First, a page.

In Finance, what is a Calendar Spread?

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  • Written By: Timothy B.
  • Edited By: J.T. Gale
  • Last Modified Date: 16 August 2019
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A calendar spread, or time spread, is a stock options trade in which the trader buys one option, then sells another with the same underlying market and strike price, but with a different month of expiration. The time value of an option – the contribution that the amount of time before expiration makes to an option's overall price_– decays faster the closer it is to that option's expiration. Different rates of time value decay for the two options in a calendar spread will cause the difference between their prices to increase, thus creating a profit for the trader. For this to work, the price of the underlying needs to stay relatively stable for the duration of the trade.

In a typical calendar spread, the trader will buy a distant month's option and sell a near month's option. Both transactions will occur for options at the same strike price. Based on time value alone, the distant month's option price will be higher than that for the near month's option and the trade entry is a debit transaction, or loss, for the trader. This cost of entry is equal to the difference between the two option prices.


As time progresses and if the underlying market price remains stable, the price of the sold option will decrease faster than the price of the bought option and the difference between the two prices will increase. The trader can then exit the trade, which is a credit transaction, at a higher overall price than the cost of entry. This results in a net profit for the trader.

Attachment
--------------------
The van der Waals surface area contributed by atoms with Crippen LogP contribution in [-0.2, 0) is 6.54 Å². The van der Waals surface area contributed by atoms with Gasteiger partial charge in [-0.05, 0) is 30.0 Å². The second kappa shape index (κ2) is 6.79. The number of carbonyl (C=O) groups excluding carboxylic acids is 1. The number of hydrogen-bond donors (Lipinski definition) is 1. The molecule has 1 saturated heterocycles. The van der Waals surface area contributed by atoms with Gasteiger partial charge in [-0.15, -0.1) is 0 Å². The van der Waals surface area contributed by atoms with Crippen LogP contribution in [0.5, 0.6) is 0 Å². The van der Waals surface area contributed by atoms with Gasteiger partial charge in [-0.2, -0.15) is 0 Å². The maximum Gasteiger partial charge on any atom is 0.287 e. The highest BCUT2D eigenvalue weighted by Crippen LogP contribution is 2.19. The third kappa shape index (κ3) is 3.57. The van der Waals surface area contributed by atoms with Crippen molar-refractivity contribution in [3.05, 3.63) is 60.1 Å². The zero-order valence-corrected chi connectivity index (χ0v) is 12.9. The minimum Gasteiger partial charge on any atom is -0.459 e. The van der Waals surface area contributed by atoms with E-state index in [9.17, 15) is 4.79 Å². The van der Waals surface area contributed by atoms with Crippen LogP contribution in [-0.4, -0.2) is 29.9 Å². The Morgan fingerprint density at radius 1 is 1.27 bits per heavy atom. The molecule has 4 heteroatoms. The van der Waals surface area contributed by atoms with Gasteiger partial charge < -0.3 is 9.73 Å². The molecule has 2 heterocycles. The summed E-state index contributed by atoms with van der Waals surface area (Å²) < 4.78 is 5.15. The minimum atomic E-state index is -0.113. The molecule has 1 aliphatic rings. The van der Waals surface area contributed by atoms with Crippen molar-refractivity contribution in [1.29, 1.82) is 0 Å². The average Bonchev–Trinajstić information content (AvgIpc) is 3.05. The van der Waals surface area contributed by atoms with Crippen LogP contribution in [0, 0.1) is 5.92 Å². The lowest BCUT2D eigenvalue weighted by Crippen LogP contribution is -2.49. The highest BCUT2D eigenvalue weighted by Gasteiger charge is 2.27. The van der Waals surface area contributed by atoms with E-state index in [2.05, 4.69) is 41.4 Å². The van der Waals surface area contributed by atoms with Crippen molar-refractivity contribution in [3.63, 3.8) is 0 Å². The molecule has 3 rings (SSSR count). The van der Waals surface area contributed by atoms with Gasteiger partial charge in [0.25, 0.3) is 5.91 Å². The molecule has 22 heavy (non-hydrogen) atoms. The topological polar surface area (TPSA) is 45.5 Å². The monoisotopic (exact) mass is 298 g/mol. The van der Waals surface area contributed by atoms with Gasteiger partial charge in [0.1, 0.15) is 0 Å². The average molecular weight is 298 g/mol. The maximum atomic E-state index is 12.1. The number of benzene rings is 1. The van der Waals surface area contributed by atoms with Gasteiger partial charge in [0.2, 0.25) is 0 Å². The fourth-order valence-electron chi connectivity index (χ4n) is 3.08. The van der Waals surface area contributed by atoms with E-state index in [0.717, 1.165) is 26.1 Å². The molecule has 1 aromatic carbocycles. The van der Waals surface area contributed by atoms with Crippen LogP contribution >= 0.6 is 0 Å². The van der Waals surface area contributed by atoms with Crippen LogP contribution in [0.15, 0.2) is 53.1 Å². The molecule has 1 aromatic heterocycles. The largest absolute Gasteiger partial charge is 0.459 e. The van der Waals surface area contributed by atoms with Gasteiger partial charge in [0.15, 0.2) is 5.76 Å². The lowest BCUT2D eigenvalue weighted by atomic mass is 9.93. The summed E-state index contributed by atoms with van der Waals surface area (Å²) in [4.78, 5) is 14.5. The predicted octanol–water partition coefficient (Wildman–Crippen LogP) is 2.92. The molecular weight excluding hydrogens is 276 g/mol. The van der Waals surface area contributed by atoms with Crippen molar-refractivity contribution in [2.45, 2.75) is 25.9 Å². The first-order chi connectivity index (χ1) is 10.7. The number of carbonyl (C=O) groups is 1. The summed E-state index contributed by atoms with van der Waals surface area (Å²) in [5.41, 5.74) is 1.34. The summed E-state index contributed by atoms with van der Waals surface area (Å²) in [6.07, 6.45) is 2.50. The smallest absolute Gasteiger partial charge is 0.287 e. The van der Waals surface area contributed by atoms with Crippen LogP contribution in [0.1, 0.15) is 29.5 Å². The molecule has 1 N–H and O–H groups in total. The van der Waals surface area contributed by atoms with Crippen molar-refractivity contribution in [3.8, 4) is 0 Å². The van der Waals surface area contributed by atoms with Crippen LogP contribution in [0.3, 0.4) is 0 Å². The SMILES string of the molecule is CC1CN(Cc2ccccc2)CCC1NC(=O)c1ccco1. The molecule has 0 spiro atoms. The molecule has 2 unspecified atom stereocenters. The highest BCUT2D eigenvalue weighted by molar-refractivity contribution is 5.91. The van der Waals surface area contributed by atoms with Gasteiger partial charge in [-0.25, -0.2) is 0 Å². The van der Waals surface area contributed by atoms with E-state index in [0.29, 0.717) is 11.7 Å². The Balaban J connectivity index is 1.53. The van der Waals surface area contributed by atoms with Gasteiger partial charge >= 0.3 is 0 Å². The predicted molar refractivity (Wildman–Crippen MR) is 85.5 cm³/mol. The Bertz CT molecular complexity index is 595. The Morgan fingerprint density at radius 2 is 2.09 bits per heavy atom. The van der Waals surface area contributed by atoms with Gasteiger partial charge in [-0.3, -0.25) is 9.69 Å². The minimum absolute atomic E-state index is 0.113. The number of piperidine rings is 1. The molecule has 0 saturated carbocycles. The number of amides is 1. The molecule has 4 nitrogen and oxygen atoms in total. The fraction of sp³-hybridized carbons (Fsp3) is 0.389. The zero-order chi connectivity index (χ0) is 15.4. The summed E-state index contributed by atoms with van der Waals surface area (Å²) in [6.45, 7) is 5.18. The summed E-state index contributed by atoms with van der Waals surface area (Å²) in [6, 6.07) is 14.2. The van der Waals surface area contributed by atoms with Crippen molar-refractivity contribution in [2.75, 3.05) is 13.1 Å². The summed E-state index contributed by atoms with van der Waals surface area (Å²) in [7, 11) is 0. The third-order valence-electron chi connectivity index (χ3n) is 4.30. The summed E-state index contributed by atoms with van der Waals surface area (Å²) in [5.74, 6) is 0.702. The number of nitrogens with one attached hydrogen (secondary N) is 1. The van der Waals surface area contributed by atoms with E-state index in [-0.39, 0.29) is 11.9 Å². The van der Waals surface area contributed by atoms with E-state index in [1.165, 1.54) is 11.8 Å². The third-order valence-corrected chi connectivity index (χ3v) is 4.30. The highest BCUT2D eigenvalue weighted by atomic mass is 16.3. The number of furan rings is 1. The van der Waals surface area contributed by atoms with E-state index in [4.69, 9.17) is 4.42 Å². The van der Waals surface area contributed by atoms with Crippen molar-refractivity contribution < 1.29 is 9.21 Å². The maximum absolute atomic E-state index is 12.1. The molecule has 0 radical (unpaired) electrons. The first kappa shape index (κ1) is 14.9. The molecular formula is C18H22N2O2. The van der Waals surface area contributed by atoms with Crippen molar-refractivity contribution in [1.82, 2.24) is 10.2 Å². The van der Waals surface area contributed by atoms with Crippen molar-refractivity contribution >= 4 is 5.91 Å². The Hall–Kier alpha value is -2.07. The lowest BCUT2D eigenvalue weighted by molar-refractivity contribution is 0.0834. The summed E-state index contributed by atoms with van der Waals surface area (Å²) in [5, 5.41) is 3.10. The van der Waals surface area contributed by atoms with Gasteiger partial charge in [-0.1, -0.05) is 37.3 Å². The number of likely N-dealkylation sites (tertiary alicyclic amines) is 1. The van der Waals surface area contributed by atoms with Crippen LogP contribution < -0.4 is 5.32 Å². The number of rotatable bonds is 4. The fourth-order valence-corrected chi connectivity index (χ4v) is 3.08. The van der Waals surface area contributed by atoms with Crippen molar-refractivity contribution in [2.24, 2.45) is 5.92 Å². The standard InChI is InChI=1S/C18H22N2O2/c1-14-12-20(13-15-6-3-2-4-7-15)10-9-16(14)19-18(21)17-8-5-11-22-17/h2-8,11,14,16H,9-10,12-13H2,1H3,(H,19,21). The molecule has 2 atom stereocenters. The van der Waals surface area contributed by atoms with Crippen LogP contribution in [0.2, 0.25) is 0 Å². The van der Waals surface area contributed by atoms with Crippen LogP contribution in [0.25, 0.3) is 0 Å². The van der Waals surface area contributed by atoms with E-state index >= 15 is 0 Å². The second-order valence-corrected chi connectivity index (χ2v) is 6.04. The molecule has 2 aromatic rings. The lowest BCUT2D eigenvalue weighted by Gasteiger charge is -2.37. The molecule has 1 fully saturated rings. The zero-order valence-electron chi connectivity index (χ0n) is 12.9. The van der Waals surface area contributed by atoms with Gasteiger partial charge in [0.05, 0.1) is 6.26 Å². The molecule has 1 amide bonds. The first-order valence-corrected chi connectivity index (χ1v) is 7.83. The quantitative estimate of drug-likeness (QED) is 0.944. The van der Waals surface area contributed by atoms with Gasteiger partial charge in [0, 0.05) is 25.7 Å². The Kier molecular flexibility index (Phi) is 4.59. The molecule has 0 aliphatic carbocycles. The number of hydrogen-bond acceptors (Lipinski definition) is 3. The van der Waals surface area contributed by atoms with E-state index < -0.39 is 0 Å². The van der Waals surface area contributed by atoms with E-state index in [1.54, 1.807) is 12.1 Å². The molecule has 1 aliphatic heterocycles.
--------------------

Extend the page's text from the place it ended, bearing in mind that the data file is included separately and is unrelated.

To illustrate this, consider a hypothetical calendar spread. A trader wants to execute a spread on the futures for Commodity X. It is September. The trader purchases a January 50 option – an option that expires in January with a strike price of $50 US Dollars (USD) – for $8 USD and sells a November 50 option for $5 USD. The total cost of this transaction will be a debit of $3 USD.

When early November arrives, his or her November 50 option price has decayed to $2 USD, and his January 50 option price has decayed to $7 USD. He now sells his January 50 for $7 USD and buys back his November 50 for $2 USD, resulting in a credit of $5 USD. His total profit for the trade is the credit, $5 USD, minus the initial debit, $3 USD, which is $2 USD.

Another similar type of trade, though much less frequently used, is the reverse calendar spread. Here the trader sells the far out month's option and buys the near month's option. The trade entry is a net credit and will only end in profit if the difference between the prices of the options decreases. Two most common ways this happens is if price moves away from the strike or the overall implied volatility of the market shrinks while the trade is on.


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